You are here
India weighs fiscal stimulus in new budget despite fast economic growth
[NEW DELHI] India claims to be the world's fastest-growing major economy, yet the government might break its budget deficit targets to stimulate demand, potentially undermining the central bank's fight against inflation.
Statistically, Asia's third-largest economy is outpacing China with above 7 per cent annual growth. But Prime Minister Narendra Modi's economic advisers are complaining of a sharp slowdown that threatens their budget calculations.
In February, Finance Minister Arun Jaitley will present the budget for the fiscal year starting April 1. A senior official said the minister has been advised to increase its fiscal deficit target to 3.7 or 3.9 per cent of gross domestic product (GDP) from 3.5 per cent.
There is also a proposal to delay, by one year, a goal of lowering the fiscal deficit to 3 per cent in 2017/2018, the official said. "The economy is still suffering from slack demand," said the finance ministry official. "It needs a conducive fiscal and monetary policy." But Shaktikanta Das, the ministry's economic affairs secretary, said the government has yet to decide on relaxing the deficit targets.
Running a higher deficit could antagonise the Reserve Bank of India (RBI), which is counting on Mr Jaitley's pledge of tight fiscal policy to keep inflation to 5 per cent by March 2017. "A miss on the fiscal targets will narrow scope for additional rate cuts," said economists at DBS in Singapore.
Differences on what the government should do - spend to stimulate and risk high inflation, or cut the fiscal deficit to contain it - stem from a sharp divergence between nominal and real, or inflation-adjusted, growth, as well as in the direction of wholesale and retail prices.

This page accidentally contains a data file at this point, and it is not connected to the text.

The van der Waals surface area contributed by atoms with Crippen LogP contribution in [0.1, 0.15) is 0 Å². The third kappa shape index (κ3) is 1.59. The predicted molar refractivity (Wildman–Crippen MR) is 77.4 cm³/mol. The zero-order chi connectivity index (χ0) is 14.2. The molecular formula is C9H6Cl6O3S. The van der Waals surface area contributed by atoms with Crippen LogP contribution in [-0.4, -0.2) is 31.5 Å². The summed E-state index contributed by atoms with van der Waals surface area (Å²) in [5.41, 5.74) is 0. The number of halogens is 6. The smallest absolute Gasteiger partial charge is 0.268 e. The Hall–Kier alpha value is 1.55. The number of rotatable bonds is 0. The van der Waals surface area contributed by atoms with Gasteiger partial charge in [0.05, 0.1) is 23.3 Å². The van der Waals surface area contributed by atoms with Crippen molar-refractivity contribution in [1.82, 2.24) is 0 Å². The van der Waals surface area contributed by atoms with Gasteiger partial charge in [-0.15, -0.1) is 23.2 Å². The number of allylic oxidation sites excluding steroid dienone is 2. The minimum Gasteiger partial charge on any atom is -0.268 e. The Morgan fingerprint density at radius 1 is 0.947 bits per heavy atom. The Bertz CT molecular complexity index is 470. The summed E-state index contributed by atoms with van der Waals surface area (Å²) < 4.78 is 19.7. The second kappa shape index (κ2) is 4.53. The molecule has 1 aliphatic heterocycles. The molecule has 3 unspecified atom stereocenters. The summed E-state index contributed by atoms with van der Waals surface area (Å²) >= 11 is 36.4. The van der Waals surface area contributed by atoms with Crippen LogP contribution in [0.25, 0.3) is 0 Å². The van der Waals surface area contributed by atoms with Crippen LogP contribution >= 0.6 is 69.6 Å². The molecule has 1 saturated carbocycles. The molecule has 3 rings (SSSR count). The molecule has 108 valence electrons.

GDP data "is underestimating nominal growth and overestimating real growth," said NR Bhanumurthy, a professor at the government-funded National Institute of Public Finance and Policy.
He and other economists blame an over-representation of the wholesale price index in the GDP "deflator" for the anomaly.
The government uses the deflator to strip out price changes to make quarters comparable. Wholesale prices have a bigger weight in the deflator than retail ones.
Recently, wholesale prices have fallen, due to crashing commodity prices, showing a deflationary trend - hence some officials are pitching for stimulus.
But since September, retail inflation has picked up, hitting 5.41 per cent in November. This has rekindled inflation worries, and argues for reducing the fiscal deficit.
In July-September, the deflator fell an annual 1.3 per cent, sparking a debate on whether India's economy was plunging into deflation. Retail inflation, which the RBI tracks to set interest rates, averaged about 4 per cent in that period.
Mr Bhanumurthy says ideally India should use producer prices for calculating the deflator. But as it has yet to build an index for them, he suggests using only retail prices, in the interim, to translate nominal economic growth figures into real ones.
Since India in January 2015 changed how it measures economic activity, policymakers have struggled to square robust headline growth figures with grim ground reality.
Real annual GDP accelerated in July-September to 7.4 per cent from 7 per cent. But growth of nominal GDP, which Mr Jaitley relies on to drive tax revenue, slowed sharply to 6 per cent from 8.8 per cent in April-June, suggesting tepid demand.
It was the first time in recent quarters nominal growth lagged the real figure. "We know the economy is recovering," the finance ministry official said. "But no one is sure about the recovery's pace and strength." A loose fiscal stance taken during the 2008 global financial crisis led to prolonged double-digit inflation, paving the way for ouster of the previous government.
The RBI is already bracing for the inflationary fallout of a salary hike for millions of government employees next fiscal year. "The mess is being created in Delhi, but the RBI will have to absorb the shock," said Mr Bhanumurthy.